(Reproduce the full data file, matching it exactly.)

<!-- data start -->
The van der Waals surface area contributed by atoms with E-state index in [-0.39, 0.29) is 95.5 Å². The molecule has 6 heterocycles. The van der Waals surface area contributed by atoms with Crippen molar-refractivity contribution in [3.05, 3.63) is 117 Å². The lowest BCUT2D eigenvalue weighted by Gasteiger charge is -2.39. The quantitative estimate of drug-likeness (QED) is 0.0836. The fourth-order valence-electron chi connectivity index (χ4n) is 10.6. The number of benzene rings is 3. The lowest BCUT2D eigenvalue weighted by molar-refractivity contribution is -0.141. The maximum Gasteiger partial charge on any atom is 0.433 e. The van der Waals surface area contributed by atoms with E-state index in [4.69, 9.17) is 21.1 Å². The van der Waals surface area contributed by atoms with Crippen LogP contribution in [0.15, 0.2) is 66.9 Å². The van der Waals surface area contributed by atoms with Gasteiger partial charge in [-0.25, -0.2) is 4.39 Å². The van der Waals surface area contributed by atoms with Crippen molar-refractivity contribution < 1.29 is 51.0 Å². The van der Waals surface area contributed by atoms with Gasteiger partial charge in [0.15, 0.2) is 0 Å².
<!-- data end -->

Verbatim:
The van der Waals surface area contributed by atoms with E-state index in [-0.39, 0.29) is 95.5 Å². The molecule has 6 heterocycles. The van der Waals surface area contributed by atoms with Crippen molar-refractivity contribution in [3.05, 3.63) is 117 Å². The lowest BCUT2D eigenvalue weighted by Gasteiger charge is -2.39. The quantitative estimate of drug-likeness (QED) is 0.0836. The fourth-order valence-electron chi connectivity index (χ4n) is 10.6. The number of benzene rings is 3. The lowest BCUT2D eigenvalue weighted by molar-refractivity contribution is -0.141. The maximum Gasteiger partial charge on any atom is 0.433 e. The van der Waals surface area contributed by atoms with E-state index in [4.69, 9.17) is 21.1 Å². The van der Waals surface area contributed by atoms with Crippen LogP contribution in [0.15, 0.2) is 66.9 Å². The van der Waals surface area contributed by atoms with Gasteiger partial charge in [-0.25, -0.2) is 4.39 Å². The van der Waals surface area contributed by atoms with Crippen molar-refractivity contribution < 1.29 is 51.0 Å². The van der Waals surface area contributed by atoms with Gasteiger partial charge in [0.15, 0.2) is 0 Å².